Authors: Nick Milton & Patrick Lambe
This is the best down-to-earth, practical, experience-based handbook on Knowledge Management I have seen AND it is recent (2016) [at the time of writing this post]. The authors leverage probably more than 20 years of experience each, supporting organizations with KM. When I first read the book, I inserted many yellow sticky notes with comments about my own experience with many of the practices, methods, tools and tips discussed.
This past year, as I spent a lot of time thinking about helping a successor take over my position as a Knowledge Manager, I came to the conclusion that if I could only recommend one book to my successor, this would be the book. I'm not suggesting it is the best book ever written on Knowledge Management, but as the title clearly indicates, it is the best book targeting knowledge managers. Most organizations will not have a community of knowledge managers who can support each other. Whether you are somewhat isolated from your professional peers, or you've ascended to a Knowledge Manager position without the necessary background and experience to do the job from day 1, this book is a tremendous help.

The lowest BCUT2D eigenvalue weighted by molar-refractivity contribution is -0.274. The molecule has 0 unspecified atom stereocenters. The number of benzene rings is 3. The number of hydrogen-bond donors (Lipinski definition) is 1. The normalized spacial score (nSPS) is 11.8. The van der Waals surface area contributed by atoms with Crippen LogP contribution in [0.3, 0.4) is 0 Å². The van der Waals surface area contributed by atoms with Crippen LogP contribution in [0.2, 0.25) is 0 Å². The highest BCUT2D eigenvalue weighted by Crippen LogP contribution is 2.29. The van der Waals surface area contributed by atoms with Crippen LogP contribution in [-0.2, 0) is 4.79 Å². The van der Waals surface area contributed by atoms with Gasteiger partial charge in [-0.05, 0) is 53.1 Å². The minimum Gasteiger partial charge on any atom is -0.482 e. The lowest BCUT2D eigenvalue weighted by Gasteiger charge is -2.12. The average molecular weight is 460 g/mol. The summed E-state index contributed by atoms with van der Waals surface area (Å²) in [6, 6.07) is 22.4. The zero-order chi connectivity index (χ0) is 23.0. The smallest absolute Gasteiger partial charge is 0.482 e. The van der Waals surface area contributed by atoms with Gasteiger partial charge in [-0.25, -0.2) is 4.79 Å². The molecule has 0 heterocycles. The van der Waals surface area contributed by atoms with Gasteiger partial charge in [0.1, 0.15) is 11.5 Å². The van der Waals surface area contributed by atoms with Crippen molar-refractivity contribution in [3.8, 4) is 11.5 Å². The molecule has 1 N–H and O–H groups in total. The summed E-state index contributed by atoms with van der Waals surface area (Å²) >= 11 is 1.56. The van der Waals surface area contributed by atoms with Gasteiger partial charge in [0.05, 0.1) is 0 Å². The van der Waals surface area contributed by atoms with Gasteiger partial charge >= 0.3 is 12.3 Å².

It also reminds me of KM Approaches, Methods and Tools (a Patrick Lambe book, with a different co-author). It covers a wide range of KM applications. You still have to be able to analyze your organization's unique structure and culture to develop a strategy tailored to your organization's needs and existing capabilities and resources.
As a side note, I've also been going in circles with Nick Milton about the need to do a better job of embedding KM. I posted something in response to one of his blog posts earlier this week and found myself in a deja vu loop. I have a weird feeling he posted something similar perhaps a year ago and I responded with the same comment..... to which he responded with the same response. He is right, of course, and I am stuck in a little loop about this embedding problem. I still think we need to do more in that regard. I'd like KM to be so embedded a separate KM function is unnecessary. Nick argues that just because finance and safety are everyone's responsibility and embedded in every job doesn't mean we don't need a separate finance or safety function. It's just not 100% clear to me that the analogy is valid. In addition, in small organizations, it is very difficult to establish KM as a separate function and perhaps easier (hypothesis here) to fully embed KM within existing processes.
- Cogitate further about embedding KM in small organizations and what the implications are in terms of where KM should reside (report to) or which existing function can take it on as their responsibility.